Charles Robert Knight via Wikimedia Commons // Public Domain
Charles Robert Knight via Wikimedia Commons // Public Domain

Here's What a Neanderthal's Voice Might Have Sounded Like

Charles Robert Knight via Wikimedia Commons // Public Domain
Charles Robert Knight via Wikimedia Commons // Public Domain

The sounds of the Stone Age may have been even less dignified than we thought. A vocal expert working with the BBC suggests that Neanderthal vocalizations may have sounded less like low grunts and more like high-pitched shrieks.

Patsy Rodenburg has dedicated her career to understanding and exploring the sounds we make. As vocal coach for Judi Dench, Ian McKellen, Nicole Kidman, and Daniel Day-Lewis, Rodenburg is used to coaxing round vowels and resonance out of the human body. But Neanderthal noises required something a little different.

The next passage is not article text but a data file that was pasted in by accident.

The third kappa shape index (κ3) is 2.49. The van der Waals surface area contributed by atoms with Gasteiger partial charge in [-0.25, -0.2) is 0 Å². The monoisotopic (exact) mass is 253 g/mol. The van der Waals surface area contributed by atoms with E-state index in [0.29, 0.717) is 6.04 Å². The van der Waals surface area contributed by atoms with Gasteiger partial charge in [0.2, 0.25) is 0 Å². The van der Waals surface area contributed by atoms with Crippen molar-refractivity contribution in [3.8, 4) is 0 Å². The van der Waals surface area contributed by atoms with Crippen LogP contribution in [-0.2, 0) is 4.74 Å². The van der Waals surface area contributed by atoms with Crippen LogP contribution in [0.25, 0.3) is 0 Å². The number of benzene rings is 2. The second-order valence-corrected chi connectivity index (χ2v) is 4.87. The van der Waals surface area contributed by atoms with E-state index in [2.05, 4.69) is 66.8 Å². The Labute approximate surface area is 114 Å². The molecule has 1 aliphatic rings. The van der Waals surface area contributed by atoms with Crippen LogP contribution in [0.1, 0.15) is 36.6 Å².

Working from a Neanderthal’s skeletal remains, a team of scientists created physical and virtual models of our prehistoric relative. They used these to extrapolate measurements and estimates of the Neanderthals’ abilities and traits. They also created a model of a Neanderthal throat and showed it, along with the skeleton, to Rodenburg.

She concluded that the shape of the throat, combined with the dimensions of the Neanderthal’s skull and chest, would have produced some very unusual (and “very, very loud”) noises indeed. Check out the video below to see one patient actor re-creating these bizarre sounds.